In the space of one swearing-in ceremony we went from 31 to 23 Ministries, including the Office of the Prime Minister. The Treasury must be heaving a sigh of relief. But the country is abuzz in discussion and debate about what these changes and omissions will all mean. So, I've taken my blog out of its cupboard and dusting it off. Time to give the PNM a run for its money.
Elections 2015 came to an end last Monday (September 7th). It went for an hour longer than anticipated; and saw the UNC leadership and its support base descend into graceless and vicious behaviour that started off with Kamla Persad-Bissessar behaving like a spoilt and spiteful child: grudging concession speeches, tantrums about state cars, petitions to nullify the electoral process and untruths about the popular vote figures. The UNC's support base doing them one better by kicking off a week of race and hate-filled diatribe all over social media platforms. Take a bow UNC membership and leadership, you have outdone yourselves. We should count ourselves lucky that Sat Maharaj and Brenda Gopeesingh had the good sense to offer far more tempered and positive congratulations to the incoming government.
The Cabinet was named on Friday, and the critics came out of their cupboards at the shot of the pistol; which is to be expected after five years of a corrupt, runaway government that was particularly abusive to its electorate. Team Rowley is under heavy scrutiny and they will have to get used to it. Some of the selections I understand, some of the selections left me with a semi-WTF face. But let's get into it.
The Cabinet/Ministerial portfolios are significantly fewer than the previous government's. Kamla gave us somewhere around 31 Ministries, with many of the most important ministries being held by Senators who had either lost their seats at the polls or outright never faced the polls at all. Since Senators are appointed and not elected officials it often seemed that their loyalty lay with Kamla and not the citizens of Trinidad and Tobago. Rowley has trimmed that gargantuan Cabinet the UNC had down to 22 portfolios, exclusive of the office of the Prime Minister. Thus far only 4 senators - Clarence Rambharat, Dennis Moses, Jennifer Baptiste-Primus and Paula Gopee-Scoon - hold ministerial portfolios, and one senator, Avinash Singh, is a Parliamentary Secretary. It is the leanest Cabinet the country has had in a decade. Kudos to Dr Rowley for keeping that campaign promise. I expect Parliament Channel to become must-see TV, if only with the additions to the lower house.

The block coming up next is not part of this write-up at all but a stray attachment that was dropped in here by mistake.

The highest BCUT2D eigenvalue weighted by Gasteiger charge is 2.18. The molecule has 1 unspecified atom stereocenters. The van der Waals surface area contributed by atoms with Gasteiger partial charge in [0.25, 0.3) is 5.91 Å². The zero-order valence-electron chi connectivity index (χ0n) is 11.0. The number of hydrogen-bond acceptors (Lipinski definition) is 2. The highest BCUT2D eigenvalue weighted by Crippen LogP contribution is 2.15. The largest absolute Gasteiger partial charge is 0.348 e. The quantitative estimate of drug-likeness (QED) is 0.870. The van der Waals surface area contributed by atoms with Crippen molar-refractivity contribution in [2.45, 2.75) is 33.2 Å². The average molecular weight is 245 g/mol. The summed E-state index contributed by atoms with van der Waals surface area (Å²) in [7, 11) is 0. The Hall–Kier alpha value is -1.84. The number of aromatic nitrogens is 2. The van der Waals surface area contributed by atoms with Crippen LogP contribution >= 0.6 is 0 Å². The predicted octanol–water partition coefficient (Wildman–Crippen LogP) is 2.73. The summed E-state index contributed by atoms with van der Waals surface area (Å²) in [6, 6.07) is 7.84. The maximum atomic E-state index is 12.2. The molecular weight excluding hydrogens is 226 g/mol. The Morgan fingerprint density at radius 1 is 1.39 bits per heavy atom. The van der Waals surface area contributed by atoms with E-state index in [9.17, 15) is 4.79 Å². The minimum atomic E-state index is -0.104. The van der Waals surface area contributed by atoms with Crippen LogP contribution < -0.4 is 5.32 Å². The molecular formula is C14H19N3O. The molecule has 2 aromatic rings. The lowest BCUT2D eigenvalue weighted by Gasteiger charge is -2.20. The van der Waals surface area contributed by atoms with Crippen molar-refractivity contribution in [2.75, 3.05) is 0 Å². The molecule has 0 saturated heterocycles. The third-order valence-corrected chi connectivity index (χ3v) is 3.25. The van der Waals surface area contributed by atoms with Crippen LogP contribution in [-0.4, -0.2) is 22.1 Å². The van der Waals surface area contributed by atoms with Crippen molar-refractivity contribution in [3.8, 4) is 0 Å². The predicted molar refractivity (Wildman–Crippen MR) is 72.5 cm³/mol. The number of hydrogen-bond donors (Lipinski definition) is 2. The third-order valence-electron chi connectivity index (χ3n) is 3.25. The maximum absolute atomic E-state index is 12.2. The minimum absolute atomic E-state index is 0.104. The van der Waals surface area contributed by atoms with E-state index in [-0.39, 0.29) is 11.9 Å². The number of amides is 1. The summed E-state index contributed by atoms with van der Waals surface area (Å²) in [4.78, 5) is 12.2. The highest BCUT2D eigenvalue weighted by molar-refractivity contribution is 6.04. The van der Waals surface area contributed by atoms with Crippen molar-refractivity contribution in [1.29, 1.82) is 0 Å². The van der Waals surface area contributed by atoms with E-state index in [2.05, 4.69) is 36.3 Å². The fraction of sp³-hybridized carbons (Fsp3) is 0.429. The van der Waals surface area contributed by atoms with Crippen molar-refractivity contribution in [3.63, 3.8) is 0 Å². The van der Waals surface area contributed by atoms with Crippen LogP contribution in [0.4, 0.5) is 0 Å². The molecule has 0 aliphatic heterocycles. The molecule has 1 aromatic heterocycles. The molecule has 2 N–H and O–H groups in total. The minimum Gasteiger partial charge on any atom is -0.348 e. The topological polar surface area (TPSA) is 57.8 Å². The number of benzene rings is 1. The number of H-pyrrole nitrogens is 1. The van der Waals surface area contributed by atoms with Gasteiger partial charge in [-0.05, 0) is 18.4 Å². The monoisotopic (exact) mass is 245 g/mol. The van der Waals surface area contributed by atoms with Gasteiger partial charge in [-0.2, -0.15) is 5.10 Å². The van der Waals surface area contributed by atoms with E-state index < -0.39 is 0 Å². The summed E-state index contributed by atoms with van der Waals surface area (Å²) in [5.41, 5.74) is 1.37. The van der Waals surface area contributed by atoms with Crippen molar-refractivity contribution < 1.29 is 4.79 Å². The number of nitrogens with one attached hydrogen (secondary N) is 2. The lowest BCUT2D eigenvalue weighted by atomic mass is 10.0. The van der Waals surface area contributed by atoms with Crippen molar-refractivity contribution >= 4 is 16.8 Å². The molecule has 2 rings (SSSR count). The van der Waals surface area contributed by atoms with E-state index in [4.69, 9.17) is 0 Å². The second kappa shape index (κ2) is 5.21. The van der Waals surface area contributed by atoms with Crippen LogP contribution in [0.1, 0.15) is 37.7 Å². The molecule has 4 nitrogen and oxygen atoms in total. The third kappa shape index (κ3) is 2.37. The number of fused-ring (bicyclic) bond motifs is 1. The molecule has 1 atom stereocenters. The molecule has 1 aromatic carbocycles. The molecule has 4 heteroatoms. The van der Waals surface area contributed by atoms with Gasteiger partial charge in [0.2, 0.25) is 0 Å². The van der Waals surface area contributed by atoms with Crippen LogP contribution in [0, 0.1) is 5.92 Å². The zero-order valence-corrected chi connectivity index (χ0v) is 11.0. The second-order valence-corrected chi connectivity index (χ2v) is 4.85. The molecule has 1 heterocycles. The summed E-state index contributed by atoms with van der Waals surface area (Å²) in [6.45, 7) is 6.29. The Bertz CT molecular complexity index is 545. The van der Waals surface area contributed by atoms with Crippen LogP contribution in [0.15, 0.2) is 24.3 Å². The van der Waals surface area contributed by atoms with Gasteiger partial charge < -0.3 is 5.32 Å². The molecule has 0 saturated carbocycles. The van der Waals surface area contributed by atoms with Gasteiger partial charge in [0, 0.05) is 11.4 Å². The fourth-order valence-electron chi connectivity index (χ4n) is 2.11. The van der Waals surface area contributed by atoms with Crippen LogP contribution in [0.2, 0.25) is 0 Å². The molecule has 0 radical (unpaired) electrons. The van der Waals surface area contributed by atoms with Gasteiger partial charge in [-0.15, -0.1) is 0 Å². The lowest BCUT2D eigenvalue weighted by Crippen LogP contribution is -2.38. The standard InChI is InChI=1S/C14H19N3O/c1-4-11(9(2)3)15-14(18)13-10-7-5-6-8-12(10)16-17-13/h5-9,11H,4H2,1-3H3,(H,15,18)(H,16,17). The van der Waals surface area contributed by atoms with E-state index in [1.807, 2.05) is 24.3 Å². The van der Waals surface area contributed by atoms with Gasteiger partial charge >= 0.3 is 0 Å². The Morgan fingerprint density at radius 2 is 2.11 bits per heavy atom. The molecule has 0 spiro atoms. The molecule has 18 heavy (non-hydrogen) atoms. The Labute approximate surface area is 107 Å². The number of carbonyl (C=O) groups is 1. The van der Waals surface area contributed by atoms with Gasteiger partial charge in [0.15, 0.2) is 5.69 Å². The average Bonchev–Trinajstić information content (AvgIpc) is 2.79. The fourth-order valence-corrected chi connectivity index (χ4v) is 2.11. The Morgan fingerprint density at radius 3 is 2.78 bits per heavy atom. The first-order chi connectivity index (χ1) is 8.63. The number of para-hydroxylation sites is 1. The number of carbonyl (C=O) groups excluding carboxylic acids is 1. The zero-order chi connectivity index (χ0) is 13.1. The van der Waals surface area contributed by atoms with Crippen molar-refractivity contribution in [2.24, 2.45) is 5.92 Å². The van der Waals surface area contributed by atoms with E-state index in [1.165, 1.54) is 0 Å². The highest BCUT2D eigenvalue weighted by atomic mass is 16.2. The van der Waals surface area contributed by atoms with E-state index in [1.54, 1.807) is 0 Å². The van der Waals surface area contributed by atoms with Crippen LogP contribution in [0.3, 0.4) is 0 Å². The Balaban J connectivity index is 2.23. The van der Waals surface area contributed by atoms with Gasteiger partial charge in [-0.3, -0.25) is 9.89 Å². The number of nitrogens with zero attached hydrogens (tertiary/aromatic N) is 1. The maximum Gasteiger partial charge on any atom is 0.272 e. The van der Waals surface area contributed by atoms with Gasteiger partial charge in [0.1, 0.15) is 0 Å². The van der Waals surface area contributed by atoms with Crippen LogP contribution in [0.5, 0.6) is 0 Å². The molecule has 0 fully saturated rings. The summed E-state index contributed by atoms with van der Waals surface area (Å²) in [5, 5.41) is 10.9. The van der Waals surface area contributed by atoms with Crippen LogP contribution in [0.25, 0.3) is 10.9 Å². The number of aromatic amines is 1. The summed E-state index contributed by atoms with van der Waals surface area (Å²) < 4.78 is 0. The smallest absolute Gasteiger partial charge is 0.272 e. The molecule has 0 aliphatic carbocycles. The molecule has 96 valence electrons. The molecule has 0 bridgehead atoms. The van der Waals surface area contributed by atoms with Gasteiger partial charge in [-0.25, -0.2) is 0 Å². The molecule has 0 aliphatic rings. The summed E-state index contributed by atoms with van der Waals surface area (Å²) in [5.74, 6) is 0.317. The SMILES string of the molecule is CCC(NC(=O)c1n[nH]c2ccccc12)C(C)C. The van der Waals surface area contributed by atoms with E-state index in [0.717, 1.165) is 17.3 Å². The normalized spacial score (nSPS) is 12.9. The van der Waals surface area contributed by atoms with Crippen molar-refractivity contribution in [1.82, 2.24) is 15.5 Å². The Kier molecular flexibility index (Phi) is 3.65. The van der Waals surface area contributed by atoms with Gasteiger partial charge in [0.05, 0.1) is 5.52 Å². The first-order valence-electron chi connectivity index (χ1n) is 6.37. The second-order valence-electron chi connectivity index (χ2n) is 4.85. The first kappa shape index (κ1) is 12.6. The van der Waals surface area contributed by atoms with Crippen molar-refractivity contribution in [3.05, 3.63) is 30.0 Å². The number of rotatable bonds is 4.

It is clear that Rowley's policies as outlined on the campaign trail from as far back as the THA elections were going to guide his ministerial portfolios. Platform speeches rarely, if ever, addressed soft/social issues like the environment, gender, LGBT or arts and culture. The scope was always far more macro and developmental, with an insistence on re-setting the country's economic and administrative course first. Having listened keenly to what was being said for three years, the Ministries named didn't surprise me, thought some of the ministerial selections did.
Some of the areas Rowley and his team addressed in their platform speeches for the last three years were:
- Revamp local government
- Establish a Revenue Authority
- Revamp agriculture and improve local food production
- Clamp down on fiscal leakage and public spending
- Return order to the energy sector (still our main source of income)
- Develop rural areas
- Set a robust legislative agenda that includes whistleblower protection laws
- Revamp the TTPS and restore data and evidence-based policing
- Rectify the illegal distribution of state homes and lands
- Tackle the inequity and dispossession in black urban communities
- Revamp education from the primary level upwards
- Bring reform to the public sector
These are only a few. And the party's manifesto does a much better job at outlining their policies than I can. What for me was immediately clear throughout the campaign season is that Dr Rowley expects to spend this first five-year term cleaning up the mess that was made over the last five years and attempt to put the country and its economy in re-set mode. Which means he is in it for the long game and already planning for a PNM return to office.